I am way faster than this other guy on my team. Why am I not on the leaderboard?

Gotta race to place. Leaderboards only consider those who have raced in the past 2-3 months.

What is going on with the graph on the runner page?

That is a plot of rating for that runner for each race color coded by the distance. The vertical line points to the performance on that race. A line going up means that person had a good race and their rating went up as a consequence. You can’t just look at the delta because that is weighted by the volatility. Clearly.

The line actually points to the performance value, so whatever vertical line has the highest value was the best race ever.

Okay, so what is a rival?

Someone who finishes close to you in rank multiple times. The score for a rival is some calculation taking into account how close your rankings are, your last encounter, and total number of encounters with that individual.

Why are all my rivals men/women? I have many nemesises that are women/men.

The performance is calculated using the gender place from a race, not the overall place. This keeps the scores in the same range across genders. In the world of hardloop, if you are a women there is no point in passing a guy since it won’t improve your rating, but that other women gaining on you will increase your rank in the race and take all your precious performance points.

That and it makes for some hilarious rivalries. C’mon Caitlin.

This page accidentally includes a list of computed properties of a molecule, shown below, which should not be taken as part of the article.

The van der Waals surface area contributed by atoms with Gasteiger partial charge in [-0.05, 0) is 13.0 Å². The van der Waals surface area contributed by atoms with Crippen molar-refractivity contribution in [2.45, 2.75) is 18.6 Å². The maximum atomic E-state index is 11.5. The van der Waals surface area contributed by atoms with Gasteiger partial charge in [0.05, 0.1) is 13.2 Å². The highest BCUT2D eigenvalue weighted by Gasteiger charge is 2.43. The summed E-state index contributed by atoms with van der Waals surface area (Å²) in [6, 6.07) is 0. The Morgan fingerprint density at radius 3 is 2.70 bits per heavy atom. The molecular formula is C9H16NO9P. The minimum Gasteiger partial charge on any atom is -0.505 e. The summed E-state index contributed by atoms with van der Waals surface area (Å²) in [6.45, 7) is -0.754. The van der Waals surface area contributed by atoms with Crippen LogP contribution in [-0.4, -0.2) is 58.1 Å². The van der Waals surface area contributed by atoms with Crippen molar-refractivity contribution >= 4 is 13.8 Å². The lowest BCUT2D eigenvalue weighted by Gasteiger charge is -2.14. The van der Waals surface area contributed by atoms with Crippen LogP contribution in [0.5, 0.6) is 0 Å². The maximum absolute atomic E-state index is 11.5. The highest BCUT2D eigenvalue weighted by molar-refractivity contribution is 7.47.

Power Run?

Today was their day. These chosen individuals did not go drinking the night before. They ate a sensible dinner, went to bed early, toed that line and totally wrecked the expected performance calculation causing their rating to take a big jump. Must run at least N races to qualify. Seems to favor those with high volatility since they either just tanked a race or someone just discovered they are good at running and their rating has yet to level off.

Team Winners?

Sum the top 5 place by gender. Must have at least 5 members from the team. Run faster, you might be 5th. Get everyone to show up, you might only have 4 runners. NYRR uses only 3 so their scores may be different. I like 5 so I’m going with 5.

Meet us in Carroll Park for a run, Saturday 7AM or 8AM. Wear your colors and we’ll hook you up.

Wow this is just like CrossResults but for running?

Pretty much. Props to the Colin, the OG of idiosyncratic race performance calculation web sites for niche sports. Use BikeReg.

A race got my name wrong, a race got my team wrong, I’m a race director who wants to upload results, etc.

These tools already exist for merging names, team names, uploading results, etc. It will just take some time to expose them on the site since they have to be hardened to be resilient to attacks from foreign nations and bored teenagers.

Stay tuned.

Questions, comments, concerns.

Send some feedback.